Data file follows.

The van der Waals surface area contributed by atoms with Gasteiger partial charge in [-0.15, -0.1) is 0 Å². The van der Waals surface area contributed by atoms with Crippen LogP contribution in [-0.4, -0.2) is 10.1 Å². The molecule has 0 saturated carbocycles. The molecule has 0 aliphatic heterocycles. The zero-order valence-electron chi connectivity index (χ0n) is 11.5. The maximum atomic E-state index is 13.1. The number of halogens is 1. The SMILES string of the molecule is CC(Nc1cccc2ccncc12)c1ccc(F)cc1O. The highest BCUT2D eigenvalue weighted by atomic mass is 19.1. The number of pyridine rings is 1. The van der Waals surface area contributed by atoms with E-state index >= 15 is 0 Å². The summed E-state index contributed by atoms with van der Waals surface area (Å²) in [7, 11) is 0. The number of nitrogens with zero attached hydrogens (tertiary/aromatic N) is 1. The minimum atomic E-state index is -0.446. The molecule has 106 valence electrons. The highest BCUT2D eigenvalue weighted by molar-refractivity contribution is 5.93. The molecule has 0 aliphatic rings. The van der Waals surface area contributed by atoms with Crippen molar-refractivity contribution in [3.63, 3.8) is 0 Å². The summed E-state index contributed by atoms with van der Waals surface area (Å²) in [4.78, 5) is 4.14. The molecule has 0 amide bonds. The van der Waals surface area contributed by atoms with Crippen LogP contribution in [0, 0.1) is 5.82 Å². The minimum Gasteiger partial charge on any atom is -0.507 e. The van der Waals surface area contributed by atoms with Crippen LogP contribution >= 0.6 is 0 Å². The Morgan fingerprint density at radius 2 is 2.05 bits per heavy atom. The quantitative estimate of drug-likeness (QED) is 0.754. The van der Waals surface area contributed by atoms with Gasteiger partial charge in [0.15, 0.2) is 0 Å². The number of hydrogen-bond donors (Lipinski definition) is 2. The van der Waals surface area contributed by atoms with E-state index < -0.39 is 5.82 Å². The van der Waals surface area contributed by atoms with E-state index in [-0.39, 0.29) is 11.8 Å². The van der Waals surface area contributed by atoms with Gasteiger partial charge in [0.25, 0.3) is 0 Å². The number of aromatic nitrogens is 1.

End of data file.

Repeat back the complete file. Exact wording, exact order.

The van der Waals surface area contributed by atoms with Gasteiger partial charge in [-0.15, -0.1) is 0 Å². The van der Waals surface area contributed by atoms with Crippen LogP contribution in [-0.4, -0.2) is 10.1 Å². The molecule has 0 saturated carbocycles. The molecule has 0 aliphatic heterocycles. The zero-order valence-electron chi connectivity index (χ0n) is 11.5. The maximum atomic E-state index is 13.1. The number of halogens is 1. The SMILES string of the molecule is CC(Nc1cccc2ccncc12)c1ccc(F)cc1O. The highest BCUT2D eigenvalue weighted by atomic mass is 19.1. The number of pyridine rings is 1. The van der Waals surface area contributed by atoms with E-state index >= 15 is 0 Å². The summed E-state index contributed by atoms with van der Waals surface area (Å²) in [7, 11) is 0. The number of nitrogens with zero attached hydrogens (tertiary/aromatic N) is 1. The minimum atomic E-state index is -0.446. The molecule has 106 valence electrons. The highest BCUT2D eigenvalue weighted by molar-refractivity contribution is 5.93. The molecule has 0 aliphatic rings. The van der Waals surface area contributed by atoms with Crippen molar-refractivity contribution in [3.63, 3.8) is 0 Å². The summed E-state index contributed by atoms with van der Waals surface area (Å²) in [4.78, 5) is 4.14. The molecule has 0 amide bonds. The van der Waals surface area contributed by atoms with Crippen LogP contribution in [0, 0.1) is 5.82 Å². The minimum Gasteiger partial charge on any atom is -0.507 e. The van der Waals surface area contributed by atoms with Crippen LogP contribution >= 0.6 is 0 Å². The Morgan fingerprint density at radius 2 is 2.05 bits per heavy atom. The quantitative estimate of drug-likeness (QED) is 0.754. The van der Waals surface area contributed by atoms with Gasteiger partial charge in [0.15, 0.2) is 0 Å². The number of hydrogen-bond donors (Lipinski definition) is 2. The van der Waals surface area contributed by atoms with E-state index < -0.39 is 5.82 Å². The van der Waals surface area contributed by atoms with E-state index in [-0.39, 0.29) is 11.8 Å². The van der Waals surface area contributed by atoms with Gasteiger partial charge in [0.25, 0.3) is 0 Å². The number of aromatic nitrogens is 1.